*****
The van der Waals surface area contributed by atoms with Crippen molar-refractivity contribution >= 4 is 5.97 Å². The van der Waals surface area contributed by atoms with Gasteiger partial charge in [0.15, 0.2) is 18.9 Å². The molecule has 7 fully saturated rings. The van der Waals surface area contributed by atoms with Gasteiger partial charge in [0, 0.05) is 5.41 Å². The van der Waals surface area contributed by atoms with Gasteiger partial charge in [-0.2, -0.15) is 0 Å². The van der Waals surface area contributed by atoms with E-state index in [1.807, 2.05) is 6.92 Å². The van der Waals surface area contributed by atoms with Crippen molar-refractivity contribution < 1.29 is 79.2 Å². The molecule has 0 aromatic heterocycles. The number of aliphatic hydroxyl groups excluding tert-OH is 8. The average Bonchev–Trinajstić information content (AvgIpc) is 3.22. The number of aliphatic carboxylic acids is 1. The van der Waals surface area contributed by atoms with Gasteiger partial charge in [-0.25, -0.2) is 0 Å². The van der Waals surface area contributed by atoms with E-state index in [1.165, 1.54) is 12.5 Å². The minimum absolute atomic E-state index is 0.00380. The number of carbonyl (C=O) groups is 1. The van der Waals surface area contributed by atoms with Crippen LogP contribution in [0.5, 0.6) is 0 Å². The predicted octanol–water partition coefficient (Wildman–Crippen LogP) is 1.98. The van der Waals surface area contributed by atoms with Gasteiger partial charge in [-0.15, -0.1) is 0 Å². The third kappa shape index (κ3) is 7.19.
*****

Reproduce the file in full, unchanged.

The van der Waals surface area contributed by atoms with Crippen molar-refractivity contribution >= 4 is 5.97 Å². The van der Waals surface area contributed by atoms with Gasteiger partial charge in [0.15, 0.2) is 18.9 Å². The molecule has 7 fully saturated rings. The van der Waals surface area contributed by atoms with Gasteiger partial charge in [0, 0.05) is 5.41 Å². The van der Waals surface area contributed by atoms with Gasteiger partial charge in [-0.2, -0.15) is 0 Å². The van der Waals surface area contributed by atoms with E-state index in [1.807, 2.05) is 6.92 Å². The van der Waals surface area contributed by atoms with Crippen molar-refractivity contribution < 1.29 is 79.2 Å². The molecule has 0 aromatic heterocycles. The number of aliphatic hydroxyl groups excluding tert-OH is 8. The average Bonchev–Trinajstić information content (AvgIpc) is 3.22. The number of aliphatic carboxylic acids is 1. The van der Waals surface area contributed by atoms with Gasteiger partial charge in [-0.25, -0.2) is 0 Å². The van der Waals surface area contributed by atoms with E-state index in [1.165, 1.54) is 12.5 Å². The minimum absolute atomic E-state index is 0.00380. The number of carbonyl (C=O) groups is 1. The van der Waals surface area contributed by atoms with Crippen LogP contribution in [0.5, 0.6) is 0 Å². The predicted octanol–water partition coefficient (Wildman–Crippen LogP) is 1.98. The van der Waals surface area contributed by atoms with Gasteiger partial charge in [-0.15, -0.1) is 0 Å². The third kappa shape index (κ3) is 7.19.